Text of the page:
Parasitic Diseases

More than 100 parasitic or organisms are know to be causes of serious diseases in human beings. Such diseases present a particular danger to people living in subtropical and tropical areas, as well as to children everywhere. A  substantial percentage of the world's population is permanently debilitated to some degree by parasitic diseases.

Strictly speaking, any infection organism could be considered a parasite, but the term is conventionally applied only to those larger organisms which cause diseases, as contrasted to bacteria and viruses. Three major groups of parasitic organisms then, referred to collectively as helminths, and a number of ARTHROPODS.

Protozoan parasites include Amoeba, Giardia and other flagellates, ciliates, and sporozoans, Helminths include trematodes (Flukes), cestodes (Tapeworms), and nematodes (roundworms, including filariids). In the case of protozoans and helminths, infections by the organisms and their resulting effects on the body constitute the parasitic disease involved. In the case of arthropods, however, including arachnids (mites and ticks) and insects (for example, the bedbug, flea, louse, mosquito, tsetse fly), some of the organisms may in fact live as parasites on the body and produce various debilitating effects and disorders. They are of more concern to epidemiologists, however, as the vectors for a wide range of serious human illness, including many of the diseases caused by protozoans and melmints.

Among the major diseases caused by protozoan infestations are amebiasis, belantidiasis, amoebic dysentery, kala-azar, leishmaniasis, malaria, toxoplasmosis, trichomoniasis, and trypanosomasis. Among the helminths, schistosomiasis, also known as bilharziasis or snail fever, is the only human disease known to be caused by a fluke. Other major helminth infections include ascariasis varioous forms of filariasis, including eye worm and river blindness; and trichinosis. The many diseases transmitted by bitting arthropods include trypanosomiasis (sleeping sickness) carried by tsetse flies, malaria and filariasis carried by mosquitoes, leishmaniasis and kala-azar carried by sand flies, Chagas's disease carried by tritomid bugs, and river blindness carried by black-flies (Other, nonparasitic diseases transmitted by such arthropods are described in individual entries on those llife forms.)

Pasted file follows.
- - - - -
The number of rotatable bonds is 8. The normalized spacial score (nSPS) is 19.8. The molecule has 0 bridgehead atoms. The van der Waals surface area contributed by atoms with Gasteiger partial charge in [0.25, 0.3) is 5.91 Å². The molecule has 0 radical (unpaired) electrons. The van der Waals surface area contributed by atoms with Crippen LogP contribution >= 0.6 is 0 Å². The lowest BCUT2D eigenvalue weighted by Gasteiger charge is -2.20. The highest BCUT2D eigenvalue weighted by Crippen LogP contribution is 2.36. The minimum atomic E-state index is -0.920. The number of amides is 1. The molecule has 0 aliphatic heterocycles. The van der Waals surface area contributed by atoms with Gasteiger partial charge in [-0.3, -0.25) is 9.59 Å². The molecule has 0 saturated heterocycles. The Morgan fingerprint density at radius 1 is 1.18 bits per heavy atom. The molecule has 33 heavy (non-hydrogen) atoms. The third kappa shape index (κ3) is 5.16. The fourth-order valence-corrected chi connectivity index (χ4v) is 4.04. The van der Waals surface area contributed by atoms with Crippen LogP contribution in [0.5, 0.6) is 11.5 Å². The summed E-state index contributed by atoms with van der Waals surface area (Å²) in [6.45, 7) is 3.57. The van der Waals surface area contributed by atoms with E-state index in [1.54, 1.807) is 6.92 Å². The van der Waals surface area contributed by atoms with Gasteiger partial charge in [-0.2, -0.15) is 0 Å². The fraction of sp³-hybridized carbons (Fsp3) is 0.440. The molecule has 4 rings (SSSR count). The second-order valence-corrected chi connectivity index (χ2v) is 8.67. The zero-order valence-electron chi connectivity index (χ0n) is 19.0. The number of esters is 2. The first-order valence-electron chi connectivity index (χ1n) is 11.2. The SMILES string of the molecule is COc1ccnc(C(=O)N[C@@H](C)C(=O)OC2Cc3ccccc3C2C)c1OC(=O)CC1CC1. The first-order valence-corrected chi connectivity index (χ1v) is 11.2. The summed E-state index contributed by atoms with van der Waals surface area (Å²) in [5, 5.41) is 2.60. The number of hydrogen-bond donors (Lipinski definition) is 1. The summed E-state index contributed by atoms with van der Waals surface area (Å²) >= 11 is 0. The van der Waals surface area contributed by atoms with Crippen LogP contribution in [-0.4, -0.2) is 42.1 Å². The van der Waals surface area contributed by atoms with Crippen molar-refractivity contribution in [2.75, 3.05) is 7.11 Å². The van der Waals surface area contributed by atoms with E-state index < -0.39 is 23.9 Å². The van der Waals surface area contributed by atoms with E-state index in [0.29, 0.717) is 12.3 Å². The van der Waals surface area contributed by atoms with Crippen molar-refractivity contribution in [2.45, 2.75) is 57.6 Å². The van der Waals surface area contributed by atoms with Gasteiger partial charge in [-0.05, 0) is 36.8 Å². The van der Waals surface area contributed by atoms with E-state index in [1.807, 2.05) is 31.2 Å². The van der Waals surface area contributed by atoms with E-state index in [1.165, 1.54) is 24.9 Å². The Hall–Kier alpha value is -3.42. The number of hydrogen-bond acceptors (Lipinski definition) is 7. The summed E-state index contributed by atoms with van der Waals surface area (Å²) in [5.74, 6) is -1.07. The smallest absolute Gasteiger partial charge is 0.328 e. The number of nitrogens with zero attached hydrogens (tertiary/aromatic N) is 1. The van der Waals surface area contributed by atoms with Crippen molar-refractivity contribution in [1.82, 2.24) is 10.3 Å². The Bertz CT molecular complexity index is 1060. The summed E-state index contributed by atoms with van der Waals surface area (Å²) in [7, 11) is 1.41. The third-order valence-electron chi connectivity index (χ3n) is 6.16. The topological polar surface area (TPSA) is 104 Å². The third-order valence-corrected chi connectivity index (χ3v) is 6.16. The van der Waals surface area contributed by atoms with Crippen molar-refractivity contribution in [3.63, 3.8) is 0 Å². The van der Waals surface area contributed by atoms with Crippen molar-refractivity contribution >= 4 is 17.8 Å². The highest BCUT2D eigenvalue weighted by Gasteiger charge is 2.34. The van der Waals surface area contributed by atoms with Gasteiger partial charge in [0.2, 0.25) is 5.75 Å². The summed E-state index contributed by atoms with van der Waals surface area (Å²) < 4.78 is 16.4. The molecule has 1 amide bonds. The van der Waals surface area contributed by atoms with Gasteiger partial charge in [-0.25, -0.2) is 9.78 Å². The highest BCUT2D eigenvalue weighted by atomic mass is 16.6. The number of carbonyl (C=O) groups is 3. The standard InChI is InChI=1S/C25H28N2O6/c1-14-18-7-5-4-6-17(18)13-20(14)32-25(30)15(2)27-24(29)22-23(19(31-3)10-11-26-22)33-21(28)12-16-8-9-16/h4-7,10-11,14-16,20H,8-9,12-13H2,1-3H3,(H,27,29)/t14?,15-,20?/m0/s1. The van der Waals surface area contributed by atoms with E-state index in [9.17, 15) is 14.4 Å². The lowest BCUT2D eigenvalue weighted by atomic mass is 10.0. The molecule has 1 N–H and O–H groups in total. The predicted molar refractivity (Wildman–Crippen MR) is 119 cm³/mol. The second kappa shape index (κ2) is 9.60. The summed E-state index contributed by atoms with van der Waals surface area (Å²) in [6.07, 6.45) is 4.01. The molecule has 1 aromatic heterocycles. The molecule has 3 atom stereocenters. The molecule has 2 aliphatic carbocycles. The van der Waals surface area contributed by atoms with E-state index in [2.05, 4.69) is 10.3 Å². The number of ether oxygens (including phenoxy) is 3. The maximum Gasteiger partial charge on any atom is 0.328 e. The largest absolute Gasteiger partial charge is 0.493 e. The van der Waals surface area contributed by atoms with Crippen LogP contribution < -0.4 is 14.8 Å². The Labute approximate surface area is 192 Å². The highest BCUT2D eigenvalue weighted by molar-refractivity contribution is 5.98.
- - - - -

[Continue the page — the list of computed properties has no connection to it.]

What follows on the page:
Other routes of infection for parastic diseases vary according to the parasite. Food transmitted human parasites include. Entamoeba histolytica, the cause of trichinosis. Soil and water transmitted diseases include ascariasis, schistosomiasis, and hookworm. Human parasitic diseases classified as zoonoses are diseases transmitted to humans from other animals. Toxoplasmosis, for example, is an infection caused by a protozoan normally parasitic in felines and rodents, and trichinosis normally occur in pigs and rats.

Immune responses are part of the human body's internal defense mechanisms against parasitic invasion. A successful parasite must overcome host immunity. The antigen antibody interactions involving metazoan parasites are more complex than those involving bacteria and viruses of the multiplicity of the metazoan parasite's antigen system. Production of parasits antigens resembling host antigens, or the binding of host antigens to the parasite body surface, may prevent the host body from recognizing the parasite as an invader. This may explain why parasite can be successful.


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